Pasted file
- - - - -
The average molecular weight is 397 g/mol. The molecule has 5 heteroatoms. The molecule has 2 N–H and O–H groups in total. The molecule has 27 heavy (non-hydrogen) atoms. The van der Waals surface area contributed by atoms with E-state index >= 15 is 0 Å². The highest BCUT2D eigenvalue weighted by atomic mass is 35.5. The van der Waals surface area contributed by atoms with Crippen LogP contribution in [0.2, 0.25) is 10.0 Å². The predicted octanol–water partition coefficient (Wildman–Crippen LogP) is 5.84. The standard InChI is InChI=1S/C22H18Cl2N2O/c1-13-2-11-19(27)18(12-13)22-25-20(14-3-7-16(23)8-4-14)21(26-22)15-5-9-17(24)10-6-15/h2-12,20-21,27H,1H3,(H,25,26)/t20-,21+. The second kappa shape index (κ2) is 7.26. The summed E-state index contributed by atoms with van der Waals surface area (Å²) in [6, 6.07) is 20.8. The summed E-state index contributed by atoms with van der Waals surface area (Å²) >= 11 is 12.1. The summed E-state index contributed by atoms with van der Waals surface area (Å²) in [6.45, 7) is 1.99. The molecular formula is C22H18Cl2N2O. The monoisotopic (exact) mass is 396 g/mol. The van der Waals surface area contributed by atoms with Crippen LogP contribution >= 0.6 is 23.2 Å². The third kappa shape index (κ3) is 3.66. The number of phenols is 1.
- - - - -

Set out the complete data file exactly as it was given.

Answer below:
The average molecular weight is 397 g/mol. The molecule has 5 heteroatoms. The molecule has 2 N–H and O–H groups in total. The molecule has 27 heavy (non-hydrogen) atoms. The van der Waals surface area contributed by atoms with E-state index >= 15 is 0 Å². The highest BCUT2D eigenvalue weighted by atomic mass is 35.5. The van der Waals surface area contributed by atoms with Crippen LogP contribution in [0.2, 0.25) is 10.0 Å². The predicted octanol–water partition coefficient (Wildman–Crippen LogP) is 5.84. The standard InChI is InChI=1S/C22H18Cl2N2O/c1-13-2-11-19(27)18(12-13)22-25-20(14-3-7-16(23)8-4-14)21(26-22)15-5-9-17(24)10-6-15/h2-12,20-21,27H,1H3,(H,25,26)/t20-,21+. The second kappa shape index (κ2) is 7.26. The summed E-state index contributed by atoms with van der Waals surface area (Å²) in [6, 6.07) is 20.8. The summed E-state index contributed by atoms with van der Waals surface area (Å²) >= 11 is 12.1. The summed E-state index contributed by atoms with van der Waals surface area (Å²) in [6.45, 7) is 1.99. The molecular formula is C22H18Cl2N2O. The monoisotopic (exact) mass is 396 g/mol. The van der Waals surface area contributed by atoms with Crippen LogP contribution >= 0.6 is 23.2 Å². The third kappa shape index (κ3) is 3.66. The number of phenols is 1.